• Adaptation Dye-Job: Annine in the movie played by Bo Derek was a blonde. In this novel she is described multiple times as a redhead.
  • Adaptation Name Change: As mentioned above our main character in this novel is rather different from the film's main character beyond just the name.
  • Adaptational Karma: As noted above, the whale lets Campbell live. Whether this a better or worse fate is up for debate.
  • Adaptational Nationality: In the film everyone currently lived in Canada even if the main character was an Irish immigrant. Here the main four who sail on the ship were Americans from Florida who end up in a small Canadian town in Newfoundland.
  • An Arm and a Leg: Nickfin goes to try to chomp off Annie's leg, but unlike in the movie he doesn't actually pull it off in time.
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  • Animal Nemesis: Nickfin the orca and Jack Campbell are sworn enemies from the minute of the accidental killing of his mate and calf. This whale means business and goes directly after making Campbell's life a living hell.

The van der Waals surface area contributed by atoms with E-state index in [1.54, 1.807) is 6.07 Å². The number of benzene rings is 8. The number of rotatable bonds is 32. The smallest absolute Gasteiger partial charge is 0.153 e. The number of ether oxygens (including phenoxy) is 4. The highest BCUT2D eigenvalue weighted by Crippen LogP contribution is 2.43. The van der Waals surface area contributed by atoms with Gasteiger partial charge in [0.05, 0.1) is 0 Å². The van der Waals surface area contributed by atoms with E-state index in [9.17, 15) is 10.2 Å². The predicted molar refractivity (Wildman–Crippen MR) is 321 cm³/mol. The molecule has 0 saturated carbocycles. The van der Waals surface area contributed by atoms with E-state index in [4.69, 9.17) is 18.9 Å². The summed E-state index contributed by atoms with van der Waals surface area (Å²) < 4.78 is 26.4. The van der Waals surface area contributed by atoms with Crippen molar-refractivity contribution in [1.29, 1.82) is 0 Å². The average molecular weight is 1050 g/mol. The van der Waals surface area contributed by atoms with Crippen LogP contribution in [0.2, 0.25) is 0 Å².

• Artistic License – Biology: Well let's just say our main whale here is smarter than what we in real life have studied in real orcas. We can be a kind devil's advocate and admit though if one did exist, chances are good a human might not live to have told anybody.
    • While orcas and other whales are famous for nudging objects they find curious, outright ramming them would still give them lethal concussions. Which again we might want to play devil's advocate that might have made it even more unhinged.
  • Black and Gray Morality: It's a whale hunter and a killer whale. What did you expect?